Grafting Heritage African Eggplants for Disease Control and Enhanced Production

Project Overview

Project Type: Farmer
Funds awarded in 2022: $26,000.00
Projected End Date: 12/29/2023
Grant Recipient: World Crops Farm
Region: Northeast
State: New Jersey
Project Leader:
Morris Gbolo
World Crops Farm


  • Vegetables: eggplant


  • Crop Production: grafting
  • Education and Training: demonstration, on-farm/ranch research

    Proposal summary:

    Morris Gbolo grows heritage African vegetables for Mid-Atlantic and Northeastern communities of African, South American, Asian and Carribean immigrants. He grows African eggplants and greens, okra, kale, and hot peppers. Most customers come to the farm for pick-your-own, along with some direct sales to specialty grocery stores. African eggplants, my most important crop, are also the most challenging as these heritage varieties do not have resistance to soil born diseases like standard American eggplants. Verticillium/Fusarium wilts and fungal leaf spots have been devastating to production, resulting in estimated losses of $20,000 to $25,000 annually. Chemical controls do not work effectively. The objectives of this project is to see if grafting my varieties onto resistant/vigorous rootstock will reduce losses to these diseases as reported in the literature. I plan to obtain seeds of 2-3 resistant rootstock eggplant varieties, have several of my own varieties grafted onto each rootstock by both a commercial grafting company and on my own. I will need to build a small grafting chamber and purchase grafting supplies, rootstock seeds, and pay for some professionally grafted seedlings to make sure our field trial can proceed. I also need to modify my transplanter to have better depth control to keep graft joints above the soil. I will work with my technical advisor to have a fully replicated field trial to evaluate disease control and yield changes, and also to distribute my project report to other growers in the state and region, and/or hold a field day.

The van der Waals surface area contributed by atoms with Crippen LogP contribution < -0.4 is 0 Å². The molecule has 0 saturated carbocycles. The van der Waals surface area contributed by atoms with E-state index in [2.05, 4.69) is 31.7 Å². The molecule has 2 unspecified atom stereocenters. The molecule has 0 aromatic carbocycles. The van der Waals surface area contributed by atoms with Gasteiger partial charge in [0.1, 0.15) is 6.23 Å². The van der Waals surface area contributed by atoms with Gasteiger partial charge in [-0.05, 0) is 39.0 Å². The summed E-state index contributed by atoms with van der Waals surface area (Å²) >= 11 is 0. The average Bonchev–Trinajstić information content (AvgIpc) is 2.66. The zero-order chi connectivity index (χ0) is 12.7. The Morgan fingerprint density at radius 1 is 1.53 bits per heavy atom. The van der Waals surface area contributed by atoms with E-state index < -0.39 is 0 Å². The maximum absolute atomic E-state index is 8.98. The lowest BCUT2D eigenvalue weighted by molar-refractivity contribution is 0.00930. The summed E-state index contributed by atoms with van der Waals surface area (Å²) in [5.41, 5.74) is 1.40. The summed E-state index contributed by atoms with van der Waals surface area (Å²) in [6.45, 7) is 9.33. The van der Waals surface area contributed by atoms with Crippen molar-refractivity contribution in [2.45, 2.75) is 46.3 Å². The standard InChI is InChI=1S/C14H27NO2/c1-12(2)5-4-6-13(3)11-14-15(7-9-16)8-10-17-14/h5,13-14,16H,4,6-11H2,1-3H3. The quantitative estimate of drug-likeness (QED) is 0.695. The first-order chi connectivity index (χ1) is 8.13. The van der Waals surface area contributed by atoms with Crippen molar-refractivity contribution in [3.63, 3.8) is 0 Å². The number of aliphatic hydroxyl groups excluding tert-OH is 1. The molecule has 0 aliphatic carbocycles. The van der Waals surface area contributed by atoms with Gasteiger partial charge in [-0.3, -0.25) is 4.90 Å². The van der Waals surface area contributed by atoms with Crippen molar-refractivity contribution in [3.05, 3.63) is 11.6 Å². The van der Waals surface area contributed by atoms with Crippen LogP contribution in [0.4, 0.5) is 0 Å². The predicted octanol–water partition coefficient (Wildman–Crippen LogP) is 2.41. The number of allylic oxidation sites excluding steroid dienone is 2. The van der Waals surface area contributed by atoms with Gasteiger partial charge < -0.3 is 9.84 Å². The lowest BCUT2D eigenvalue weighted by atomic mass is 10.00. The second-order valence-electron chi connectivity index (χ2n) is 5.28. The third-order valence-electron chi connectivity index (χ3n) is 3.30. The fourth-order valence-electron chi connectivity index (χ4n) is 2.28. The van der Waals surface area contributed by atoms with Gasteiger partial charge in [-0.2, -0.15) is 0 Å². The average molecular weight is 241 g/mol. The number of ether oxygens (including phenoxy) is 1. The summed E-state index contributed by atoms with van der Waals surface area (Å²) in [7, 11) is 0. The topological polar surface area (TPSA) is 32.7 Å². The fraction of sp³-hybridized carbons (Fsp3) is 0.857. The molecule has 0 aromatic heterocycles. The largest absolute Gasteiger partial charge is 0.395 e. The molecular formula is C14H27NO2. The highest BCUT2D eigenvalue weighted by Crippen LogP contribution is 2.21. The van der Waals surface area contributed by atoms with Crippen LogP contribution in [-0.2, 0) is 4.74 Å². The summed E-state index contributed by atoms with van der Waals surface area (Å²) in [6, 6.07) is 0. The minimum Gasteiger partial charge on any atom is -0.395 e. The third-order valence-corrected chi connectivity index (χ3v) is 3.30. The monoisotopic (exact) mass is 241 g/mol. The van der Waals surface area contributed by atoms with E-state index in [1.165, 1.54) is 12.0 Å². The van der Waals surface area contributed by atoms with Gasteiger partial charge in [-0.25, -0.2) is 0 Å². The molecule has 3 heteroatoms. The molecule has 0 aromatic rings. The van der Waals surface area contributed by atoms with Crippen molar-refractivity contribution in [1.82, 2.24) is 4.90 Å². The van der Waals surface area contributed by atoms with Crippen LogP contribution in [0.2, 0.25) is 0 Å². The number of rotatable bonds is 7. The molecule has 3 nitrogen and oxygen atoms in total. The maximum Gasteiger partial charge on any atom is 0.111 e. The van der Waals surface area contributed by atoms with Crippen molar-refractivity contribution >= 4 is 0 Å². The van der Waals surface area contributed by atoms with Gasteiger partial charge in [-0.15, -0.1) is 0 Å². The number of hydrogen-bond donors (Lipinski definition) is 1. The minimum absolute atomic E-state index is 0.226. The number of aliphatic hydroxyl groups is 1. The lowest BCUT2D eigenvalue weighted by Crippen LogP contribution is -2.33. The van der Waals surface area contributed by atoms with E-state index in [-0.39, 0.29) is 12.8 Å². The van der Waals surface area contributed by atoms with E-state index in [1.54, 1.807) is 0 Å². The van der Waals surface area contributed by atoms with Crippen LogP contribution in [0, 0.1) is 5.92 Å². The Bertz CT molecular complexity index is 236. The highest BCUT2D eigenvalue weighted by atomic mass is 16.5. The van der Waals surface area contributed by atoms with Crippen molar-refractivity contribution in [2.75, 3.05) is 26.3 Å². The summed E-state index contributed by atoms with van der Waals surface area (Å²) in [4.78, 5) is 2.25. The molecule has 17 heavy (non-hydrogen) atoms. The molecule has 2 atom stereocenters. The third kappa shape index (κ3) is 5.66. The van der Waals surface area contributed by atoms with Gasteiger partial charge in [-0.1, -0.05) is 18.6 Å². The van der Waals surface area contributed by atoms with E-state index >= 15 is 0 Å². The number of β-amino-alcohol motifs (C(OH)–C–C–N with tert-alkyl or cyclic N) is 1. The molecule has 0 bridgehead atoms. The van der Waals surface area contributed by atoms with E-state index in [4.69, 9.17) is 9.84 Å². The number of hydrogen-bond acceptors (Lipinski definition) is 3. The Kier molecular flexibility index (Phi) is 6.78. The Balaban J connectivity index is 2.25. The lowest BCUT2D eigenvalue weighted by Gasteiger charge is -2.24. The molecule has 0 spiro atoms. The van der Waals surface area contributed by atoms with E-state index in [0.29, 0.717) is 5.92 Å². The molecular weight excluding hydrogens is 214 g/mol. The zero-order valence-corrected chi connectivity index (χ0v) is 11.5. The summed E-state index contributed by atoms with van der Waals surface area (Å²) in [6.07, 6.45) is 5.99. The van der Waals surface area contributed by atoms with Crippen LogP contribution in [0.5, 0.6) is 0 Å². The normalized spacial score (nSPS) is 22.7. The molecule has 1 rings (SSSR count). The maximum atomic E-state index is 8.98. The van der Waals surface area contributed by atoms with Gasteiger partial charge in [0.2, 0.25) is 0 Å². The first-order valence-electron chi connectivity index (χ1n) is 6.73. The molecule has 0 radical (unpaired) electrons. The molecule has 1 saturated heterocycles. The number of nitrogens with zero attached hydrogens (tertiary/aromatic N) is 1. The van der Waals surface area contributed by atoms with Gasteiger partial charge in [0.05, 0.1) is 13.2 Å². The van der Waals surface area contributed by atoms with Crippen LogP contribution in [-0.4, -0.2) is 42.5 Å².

Project objectives from proposal:

    1. This project seeks to determine if grafting heritage African eggplant varieties onto resistant rootstock will reduce losses to root-born Verticillium/Fusarium and fungal leaf spot diseases and increase yield.
    2. This project will compare the cost and ease of producing one's own grafted transplants with those purchased from a commercial grafting company.
    3. This project will evaluate performance of several heritage eggplant varieties and rootstock combinations compared to non-grafted plants of same varieties.
    Any opinions, findings, conclusions, or recommendations expressed in this publication are those of the author(s) and do not necessarily reflect the view of the U.S. Department of Agriculture or SARE.